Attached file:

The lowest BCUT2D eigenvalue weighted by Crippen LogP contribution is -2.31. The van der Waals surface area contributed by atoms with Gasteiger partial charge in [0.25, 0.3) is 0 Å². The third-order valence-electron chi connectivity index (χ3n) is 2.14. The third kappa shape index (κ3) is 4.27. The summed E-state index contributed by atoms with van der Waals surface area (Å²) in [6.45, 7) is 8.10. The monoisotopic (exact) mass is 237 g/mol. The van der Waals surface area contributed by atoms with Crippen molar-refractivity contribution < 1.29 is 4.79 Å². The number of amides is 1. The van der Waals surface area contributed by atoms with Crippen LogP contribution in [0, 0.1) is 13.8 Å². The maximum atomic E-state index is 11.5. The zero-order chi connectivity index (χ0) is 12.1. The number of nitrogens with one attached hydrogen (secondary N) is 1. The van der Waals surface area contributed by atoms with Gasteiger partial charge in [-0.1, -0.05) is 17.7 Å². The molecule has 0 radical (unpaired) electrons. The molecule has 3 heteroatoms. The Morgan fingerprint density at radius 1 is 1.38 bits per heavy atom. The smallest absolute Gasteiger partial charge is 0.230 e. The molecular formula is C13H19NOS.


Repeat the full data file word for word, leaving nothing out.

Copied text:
The lowest BCUT2D eigenvalue weighted by Crippen LogP contribution is -2.31. The van der Waals surface area contributed by atoms with Gasteiger partial charge in [0.25, 0.3) is 0 Å². The third-order valence-electron chi connectivity index (χ3n) is 2.14. The third kappa shape index (κ3) is 4.27. The summed E-state index contributed by atoms with van der Waals surface area (Å²) in [6.45, 7) is 8.10. The monoisotopic (exact) mass is 237 g/mol. The van der Waals surface area contributed by atoms with Crippen molar-refractivity contribution < 1.29 is 4.79 Å². The number of amides is 1. The van der Waals surface area contributed by atoms with Crippen LogP contribution in [0, 0.1) is 13.8 Å². The maximum atomic E-state index is 11.5. The zero-order chi connectivity index (χ0) is 12.1. The number of nitrogens with one attached hydrogen (secondary N) is 1. The van der Waals surface area contributed by atoms with Gasteiger partial charge in [-0.1, -0.05) is 17.7 Å². The molecule has 0 radical (unpaired) electrons. The molecule has 3 heteroatoms. The Morgan fingerprint density at radius 1 is 1.38 bits per heavy atom. The smallest absolute Gasteiger partial charge is 0.230 e. The molecular formula is C13H19NOS.